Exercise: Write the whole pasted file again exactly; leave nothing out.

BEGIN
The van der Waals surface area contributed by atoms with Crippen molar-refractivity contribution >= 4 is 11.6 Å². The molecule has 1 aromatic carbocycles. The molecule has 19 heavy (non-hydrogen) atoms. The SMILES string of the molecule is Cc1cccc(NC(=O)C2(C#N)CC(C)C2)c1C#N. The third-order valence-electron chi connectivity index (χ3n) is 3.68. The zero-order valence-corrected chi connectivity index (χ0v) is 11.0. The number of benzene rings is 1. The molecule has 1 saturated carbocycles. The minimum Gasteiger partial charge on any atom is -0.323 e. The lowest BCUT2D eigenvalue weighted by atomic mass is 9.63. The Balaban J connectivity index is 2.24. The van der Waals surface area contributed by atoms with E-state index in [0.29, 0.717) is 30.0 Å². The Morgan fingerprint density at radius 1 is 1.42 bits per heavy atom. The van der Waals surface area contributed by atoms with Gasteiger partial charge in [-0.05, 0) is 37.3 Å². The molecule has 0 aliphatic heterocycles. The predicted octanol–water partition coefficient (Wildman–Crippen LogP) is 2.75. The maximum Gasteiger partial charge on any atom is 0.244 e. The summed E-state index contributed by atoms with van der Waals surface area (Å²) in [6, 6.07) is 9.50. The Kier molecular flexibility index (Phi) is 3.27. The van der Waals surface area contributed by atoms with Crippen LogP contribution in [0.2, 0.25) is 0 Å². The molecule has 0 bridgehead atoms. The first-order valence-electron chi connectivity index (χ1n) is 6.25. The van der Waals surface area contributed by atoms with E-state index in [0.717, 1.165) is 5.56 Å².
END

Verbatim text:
The van der Waals surface area contributed by atoms with Crippen molar-refractivity contribution >= 4 is 11.6 Å². The molecule has 1 aromatic carbocycles. The molecule has 19 heavy (non-hydrogen) atoms. The SMILES string of the molecule is Cc1cccc(NC(=O)C2(C#N)CC(C)C2)c1C#N. The third-order valence-electron chi connectivity index (χ3n) is 3.68. The zero-order valence-corrected chi connectivity index (χ0v) is 11.0. The number of benzene rings is 1. The molecule has 1 saturated carbocycles. The minimum Gasteiger partial charge on any atom is -0.323 e. The lowest BCUT2D eigenvalue weighted by atomic mass is 9.63. The Balaban J connectivity index is 2.24. The van der Waals surface area contributed by atoms with E-state index in [0.29, 0.717) is 30.0 Å². The Morgan fingerprint density at radius 1 is 1.42 bits per heavy atom. The van der Waals surface area contributed by atoms with Gasteiger partial charge in [-0.05, 0) is 37.3 Å². The molecule has 0 aliphatic heterocycles. The predicted octanol–water partition coefficient (Wildman–Crippen LogP) is 2.75. The maximum Gasteiger partial charge on any atom is 0.244 e. The summed E-state index contributed by atoms with van der Waals surface area (Å²) in [6, 6.07) is 9.50. The Kier molecular flexibility index (Phi) is 3.27. The van der Waals surface area contributed by atoms with Crippen LogP contribution in [0.2, 0.25) is 0 Å². The molecule has 0 bridgehead atoms. The first-order valence-electron chi connectivity index (χ1n) is 6.25. The van der Waals surface area contributed by atoms with E-state index in [0.717, 1.165) is 5.56 Å².